Besides the Drink case information, the N9NE Group investors’ attorneys James Pisanelli and Debra Spinelli of the Las Vegas law firm Pisanelli Bice PLLC submitted declarations to the Las Vegas court from key managers of the Palms/N9NE Group joint venture — declarations they said show Morton lied to the Las Vegas court in a declaration saying N-M Ventures managers and employees worked on the Wynn wine bar project only up to July 2009.

“The truth is, Morton improperly utilized N-M Ventures employees and consultants for his wine bar into 2010,” charged the investors’ filing.

“Furthermore, Morton lied when he testified that their work was ‘minimal’ and was simply casual discussions over dinner,” the filing charged, also saying that key N-M chefs and wine experts “were, plainly, the talent and work force that developed the concepts, designs, menus and wine lists for the wine bar — all at the expense of N-M Ventures.”

The investors charged that Morton, knowing Maloof would be unhappy to know N-M Ventures employees were working on the Wynn wine bar restaurant, “coerced the employees into signing formal non-disclosure agreements so that he could keep the work they performed for the wine bar and Morton’s scheme a secret.”

“Morton repeatedly instructed the employees to lie to George Maloof and others if ever confronted on the topic,” the investors’ charged.

Declarations were submitted by:

• Christian Margesson, N9NE Group wine director.

• Eugene “Geno” Bernardo, executive chef at Nove Italiano restaurant at the Palms.

• Barry Dakake, executive chef at N9NE Steakhouse at the Palms.

• Michael Kornick, consulting chef for the N9NE Group and N-M Ventures and owner of mk restaurant in Chicago.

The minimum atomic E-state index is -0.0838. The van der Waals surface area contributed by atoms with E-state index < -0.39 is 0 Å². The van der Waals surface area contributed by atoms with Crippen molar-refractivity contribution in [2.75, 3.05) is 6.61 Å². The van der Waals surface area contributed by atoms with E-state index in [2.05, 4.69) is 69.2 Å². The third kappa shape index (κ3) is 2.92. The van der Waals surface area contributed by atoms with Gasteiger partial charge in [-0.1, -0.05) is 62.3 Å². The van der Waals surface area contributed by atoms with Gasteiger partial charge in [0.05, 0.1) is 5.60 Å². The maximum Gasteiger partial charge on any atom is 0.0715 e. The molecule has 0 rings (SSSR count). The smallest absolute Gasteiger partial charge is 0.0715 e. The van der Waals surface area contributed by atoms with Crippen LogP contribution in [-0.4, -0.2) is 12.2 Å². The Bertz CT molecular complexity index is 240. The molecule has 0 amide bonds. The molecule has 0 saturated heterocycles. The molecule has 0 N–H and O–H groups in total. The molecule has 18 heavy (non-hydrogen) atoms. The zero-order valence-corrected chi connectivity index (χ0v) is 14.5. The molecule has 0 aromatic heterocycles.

All of the executives said in their declarations that because of the controversy and legal problems putting them in the middle of the dispute between Maloof and Morton, they’ve retained their own attorneys. Kornick is represented by Chicago attorney Arthur Muchin while Bernardo and Dakake are represented by attorney Dominic Gentile of the law firm Gordon Silver in Las Vegas. Margesson said he hired attorney Ira Levine.

Some of the executives said that when it was initially discussed, the wine bar restaurant was being considered for either Wynn Las Vegas or MGM Resorts International’s CityCenter development.

The investors said these declarations show the three chefs prepared or reviewed menus for the wine bar — the same menus presented to the Wynn when the project was pitched. The investors said one of the chefs prepared the food and presentation from one of the menus for a Wynn executive and the executive chefs and N-M’s wine director traveled to New York, San Francisco and Napa, Calif., to explore ideas and concepts for the wine bar restaurant.

The investors went on to say that “having been caught with his hand deep into the cookie jar for the second time in six years, one would expect model citizenship from Morton during the pendency of this case.”